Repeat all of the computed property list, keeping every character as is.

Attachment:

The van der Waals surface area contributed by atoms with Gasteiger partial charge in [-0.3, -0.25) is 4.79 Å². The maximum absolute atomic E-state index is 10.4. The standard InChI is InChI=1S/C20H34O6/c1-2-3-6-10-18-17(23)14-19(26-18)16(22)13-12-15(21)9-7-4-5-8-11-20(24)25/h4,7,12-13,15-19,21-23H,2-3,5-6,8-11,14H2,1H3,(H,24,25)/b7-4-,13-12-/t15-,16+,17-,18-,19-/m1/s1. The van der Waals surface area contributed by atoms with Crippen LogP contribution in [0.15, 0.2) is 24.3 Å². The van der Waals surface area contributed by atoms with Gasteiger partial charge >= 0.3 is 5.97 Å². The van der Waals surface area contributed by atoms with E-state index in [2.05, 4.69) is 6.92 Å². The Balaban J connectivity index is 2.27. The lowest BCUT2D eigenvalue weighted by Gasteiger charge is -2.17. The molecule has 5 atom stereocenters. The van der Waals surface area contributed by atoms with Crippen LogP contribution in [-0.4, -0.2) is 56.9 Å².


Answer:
The van der Waals surface area contributed by atoms with Gasteiger partial charge in [-0.3, -0.25) is 4.79 Å². The maximum absolute atomic E-state index is 10.4. The standard InChI is InChI=1S/C20H34O6/c1-2-3-6-10-18-17(23)14-19(26-18)16(22)13-12-15(21)9-7-4-5-8-11-20(24)25/h4,7,12-13,15-19,21-23H,2-3,5-6,8-11,14H2,1H3,(H,24,25)/b7-4-,13-12-/t15-,16+,17-,18-,19-/m1/s1. The van der Waals surface area contributed by atoms with Crippen LogP contribution in [0.15, 0.2) is 24.3 Å². The van der Waals surface area contributed by atoms with Gasteiger partial charge >= 0.3 is 5.97 Å². The van der Waals surface area contributed by atoms with E-state index in [2.05, 4.69) is 6.92 Å². The Balaban J connectivity index is 2.27. The lowest BCUT2D eigenvalue weighted by Gasteiger charge is -2.17. The molecule has 5 atom stereocenters. The van der Waals surface area contributed by atoms with Crippen LogP contribution in [-0.4, -0.2) is 56.9 Å².